Finally, an additional analysis measured plaque progression with CTAs 1 year apart in 449 participants followed a mean 4.1 years. It showed that 56 patients had plaque progression. Of those with HRP at the first CTA scan and plaque progression, 27% developed ACS—as did 10% of those without HRP but with plaque progression.

Narula said that the two main takeaways from the study are that it's possible for CTA to detect HRP and that, because ACS was detected in both those with and without HRP, "we must focus on disease progression and prevention. This study highlights the importance of looking at the disease and patient as a whole, and not just at one single plaque."

"More Complicated"

Braunwald wrote the accompanying editorial for the investigators' earlier study as well as the current one[2]. He told heartwire that he was impressed by the progress the researchers have made.

"This is a very important subject: Can you, without doing catheterization, detect these very serious lesions that are likely to cause heart attacks? These investigators have much more information now. I complimented them on the first paper but said they needed to do more. And I was glad to see that they did more," he said.

Braunwald likened the new results to 100 participants in a motorcycle race. If five of the 10 who drive over 150 mph crash, they would be at higher risk percentagewise than the five of 90 who crash while driving somewhat slower. But although the risk is lower in the slow drivers, they aren't completely out of the woods—they're just not as likely to crash as the speed demons.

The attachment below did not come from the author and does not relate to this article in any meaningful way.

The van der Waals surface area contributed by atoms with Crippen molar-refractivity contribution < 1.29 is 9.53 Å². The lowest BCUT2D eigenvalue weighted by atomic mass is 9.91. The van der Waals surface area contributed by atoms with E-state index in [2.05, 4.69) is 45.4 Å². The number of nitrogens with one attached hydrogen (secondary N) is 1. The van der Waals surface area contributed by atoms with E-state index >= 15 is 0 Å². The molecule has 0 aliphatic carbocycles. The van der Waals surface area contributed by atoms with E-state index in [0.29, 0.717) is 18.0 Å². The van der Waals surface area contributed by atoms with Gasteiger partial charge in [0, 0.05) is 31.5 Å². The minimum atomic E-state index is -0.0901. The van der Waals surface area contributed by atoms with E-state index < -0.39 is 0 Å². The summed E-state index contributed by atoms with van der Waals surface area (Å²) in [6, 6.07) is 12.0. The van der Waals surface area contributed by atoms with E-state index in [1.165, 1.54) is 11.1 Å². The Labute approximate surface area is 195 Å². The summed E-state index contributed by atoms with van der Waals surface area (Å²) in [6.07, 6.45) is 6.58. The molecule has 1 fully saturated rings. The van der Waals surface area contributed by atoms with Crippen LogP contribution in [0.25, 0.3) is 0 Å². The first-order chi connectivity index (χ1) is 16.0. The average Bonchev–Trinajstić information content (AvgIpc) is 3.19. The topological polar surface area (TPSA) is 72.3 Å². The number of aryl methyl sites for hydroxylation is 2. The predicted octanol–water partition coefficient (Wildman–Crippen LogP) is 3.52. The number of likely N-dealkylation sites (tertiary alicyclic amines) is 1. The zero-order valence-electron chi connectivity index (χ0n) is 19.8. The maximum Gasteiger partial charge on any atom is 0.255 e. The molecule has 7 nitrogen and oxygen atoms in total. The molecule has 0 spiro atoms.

"You're not saying this latter group is immune, but they are much safer," he said.

He added that the findings on plaque progression were also interesting. "Those who developed more plaques were at even higher risk, which tells me that the process is dynamic," said Braunwald.

"Taking one snapshot in time of a moving video can be helpful, but it doesn't tell you the whole story, as these plaques are coming and going. It shows that this disease is somewhat more complicated than we thought."

Important but Key Questions Remain

Dr James Min (Weill Cornell Medical College and Dalio Institute for Cardiovascular Imaging, New York Presbyterian Hospital, NY) agreed that this was "an extremely important" study that builds on earlier research. "It's one thing to show an association at the time of an event. It's another thing to be able to use it to prognosticate risk."

He noted that the findings also "open the door to an array of potential future investigations," including determining the role of these plaques in relation to culprit lesions at time of MI or ACS. "Are they the high-risk plaques that are actually causal of the future event? That is still a key question," said Min, who was not involved with the research.

Still, the investigators "found either a direct association or indirect surrogate of future adverse outcomes. So that's a big step forward, and the length of the study's follow-up certainly bolsters its strength," he said.

Min added that the study shows there's much more that can be derived from CT "than just stenosis severity. The atherosclerotic plaque features that can be characterized noninvasively really do offer an additional method for risk verification that we simply didn't have prior to CT."

Narula has received research support (equipment grant) unrelated to the current study from Philips and GE Healthcare. Disclosures for the coauthors are listed in the article. Braunwald reports no relevant financial disclosures. Min has received financial support from the National Institutes of Health.